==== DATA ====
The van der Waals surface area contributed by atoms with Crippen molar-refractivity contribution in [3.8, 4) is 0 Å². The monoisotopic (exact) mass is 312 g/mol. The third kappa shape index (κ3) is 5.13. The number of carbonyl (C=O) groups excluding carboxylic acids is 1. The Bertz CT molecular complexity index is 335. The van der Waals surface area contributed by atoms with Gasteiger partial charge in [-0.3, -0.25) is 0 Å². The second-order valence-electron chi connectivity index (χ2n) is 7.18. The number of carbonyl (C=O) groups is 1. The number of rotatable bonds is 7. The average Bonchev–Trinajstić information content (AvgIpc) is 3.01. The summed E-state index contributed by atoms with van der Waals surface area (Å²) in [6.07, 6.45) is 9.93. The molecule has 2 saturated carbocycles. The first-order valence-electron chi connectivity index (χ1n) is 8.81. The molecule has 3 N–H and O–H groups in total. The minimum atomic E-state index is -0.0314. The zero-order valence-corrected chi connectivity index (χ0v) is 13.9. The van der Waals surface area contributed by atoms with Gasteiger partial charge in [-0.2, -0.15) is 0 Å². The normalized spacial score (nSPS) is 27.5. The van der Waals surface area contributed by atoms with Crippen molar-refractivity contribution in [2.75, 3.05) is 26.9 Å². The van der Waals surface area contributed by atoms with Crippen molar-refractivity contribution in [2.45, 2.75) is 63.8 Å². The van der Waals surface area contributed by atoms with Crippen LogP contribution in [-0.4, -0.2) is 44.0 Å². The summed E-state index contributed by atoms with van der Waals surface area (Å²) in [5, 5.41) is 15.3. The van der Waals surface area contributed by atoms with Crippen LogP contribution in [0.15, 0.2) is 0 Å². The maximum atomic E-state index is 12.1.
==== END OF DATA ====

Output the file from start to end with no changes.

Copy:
The van der Waals surface area contributed by atoms with Crippen molar-refractivity contribution in [3.8, 4) is 0 Å². The monoisotopic (exact) mass is 312 g/mol. The third kappa shape index (κ3) is 5.13. The number of carbonyl (C=O) groups excluding carboxylic acids is 1. The Bertz CT molecular complexity index is 335. The van der Waals surface area contributed by atoms with Gasteiger partial charge in [-0.3, -0.25) is 0 Å². The second-order valence-electron chi connectivity index (χ2n) is 7.18. The number of carbonyl (C=O) groups is 1. The number of rotatable bonds is 7. The average Bonchev–Trinajstić information content (AvgIpc) is 3.01. The summed E-state index contributed by atoms with van der Waals surface area (Å²) in [6.07, 6.45) is 9.93. The molecule has 2 saturated carbocycles. The first-order valence-electron chi connectivity index (χ1n) is 8.81. The molecule has 3 N–H and O–H groups in total. The minimum atomic E-state index is -0.0314. The zero-order valence-corrected chi connectivity index (χ0v) is 13.9. The van der Waals surface area contributed by atoms with Gasteiger partial charge in [-0.2, -0.15) is 0 Å². The normalized spacial score (nSPS) is 27.5. The van der Waals surface area contributed by atoms with Crippen molar-refractivity contribution in [2.75, 3.05) is 26.9 Å². The van der Waals surface area contributed by atoms with Crippen molar-refractivity contribution in [2.45, 2.75) is 63.8 Å². The van der Waals surface area contributed by atoms with Crippen LogP contribution in [-0.4, -0.2) is 44.0 Å². The summed E-state index contributed by atoms with van der Waals surface area (Å²) in [5, 5.41) is 15.3. The van der Waals surface area contributed by atoms with Crippen LogP contribution in [0.15, 0.2) is 0 Å². The maximum atomic E-state index is 12.1.